Fear Of Flash
I learned two things over the weekend shooting - three if you count my continuing experiments in the studio.
First thing - People are frightened of flash. No, not just the persons who have been struck by lightning - novice photographers who go out to see stage events and hope to capture the colour and action with their DSLRs. They shoot away, look at the screen, puzzle at the dark images, boost the ISO, and shoot again. When they get the images back home they are still puzzled at the dark shadows but now they have an accompanying pattern of coloured dots in them. At this point some might become discouraged...and some might become Eduard Seurat...but there is a better technical answer.
Not Gordon, either - I mean flash on, and off your camera. Most of the modern DSLRs have provision for a dedicated flash unit as well as the in-built pop-up. The hot shoe has a pattern of computer contacts on the upper surface as well as a central firing contact. These pass information to and from the flash unit attached thereto, and the computer in the flash talks to the computer in the camera. Quite what they say between themselves about the operator is another matter, but at least there is agreement.
If you ask them to work in a TTL mode the flash will give a little pop to show the camera what the subject looks like, the camera will compare this to the overall light level that it can see, and then give the flash good advice as to how much more light to pop out for the main exposure. All within the time that the shutter is open. The result in most cases is a pretty good balance of exposure. Some subjects can jigger up the equation but then you can recover this later.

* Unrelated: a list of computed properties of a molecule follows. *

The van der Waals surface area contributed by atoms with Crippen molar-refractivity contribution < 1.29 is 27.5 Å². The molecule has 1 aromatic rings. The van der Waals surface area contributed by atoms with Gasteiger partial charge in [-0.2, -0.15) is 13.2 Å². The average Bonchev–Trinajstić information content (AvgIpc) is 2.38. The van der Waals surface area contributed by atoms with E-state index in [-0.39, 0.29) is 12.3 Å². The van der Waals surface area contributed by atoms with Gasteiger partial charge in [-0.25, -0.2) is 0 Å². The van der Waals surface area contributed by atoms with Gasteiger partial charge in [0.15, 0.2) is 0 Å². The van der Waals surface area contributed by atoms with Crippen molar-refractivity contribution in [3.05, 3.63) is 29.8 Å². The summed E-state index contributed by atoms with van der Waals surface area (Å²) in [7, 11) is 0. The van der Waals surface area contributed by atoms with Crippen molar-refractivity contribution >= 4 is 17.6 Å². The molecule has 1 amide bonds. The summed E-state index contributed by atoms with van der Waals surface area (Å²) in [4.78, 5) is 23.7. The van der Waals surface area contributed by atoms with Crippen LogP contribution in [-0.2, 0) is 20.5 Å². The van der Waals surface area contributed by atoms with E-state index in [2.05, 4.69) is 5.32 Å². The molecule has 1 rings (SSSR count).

Main thing is where do you want to light to come from and what do you want it to see? Leading on to the second thing - Get that light up high and let it look down on the subjects. I shot belly dancers on Saturday night and the old problem of how to get enough light to the back line without blowing the sequins off the front line girls is easy to solve if you put your flash onto a Manfrotto monopod head and hoist it up on a Manfrotto light stand and let it see the the whole stage from up near the ceiling.
How do you trigger the flash up there? I used a 10 mtr coiled TTL cord running down to the hot shoe on the camera. ( Worked fine, which answers the question whether something that length will transmit TTL data.) If I had chosen to do so, I could have used a wireless radio control system from Pocket Wizard, or Hahnel. I could have set the on-board flash on my Nikon D300 to control the SB 700 flash by an infra-red link, but I wanted to try that coiled cord. Had I used a new Canon camera and new Canon flash I could have had in-built radio TTL....but then I would have had to buy all new lenses and a red bow tie as well...
Point is, that flash let me work at ISO 400 where my camera is comfortable, all the faces got light, and all the colour is real. I have had long experience of Perth stage lighting and unless Michael Edgely is plugging in the lamps and paying for the electricity, things can be pretty drab. Plus stage lighting colour is the opinion of the person setting the gels, and this may be entirely different from either mine or the dancer who has sewn her costume.
There was no mathematics involved. I changed the flashes for their mates at the 100 shot mark to let the batteries cool and the evening went swimmingly. I do not need to fight the computer at home to get good colour and none of the dancers will chase me up the street with scimitars.
Oh, that third discovery in the studio? Next blog.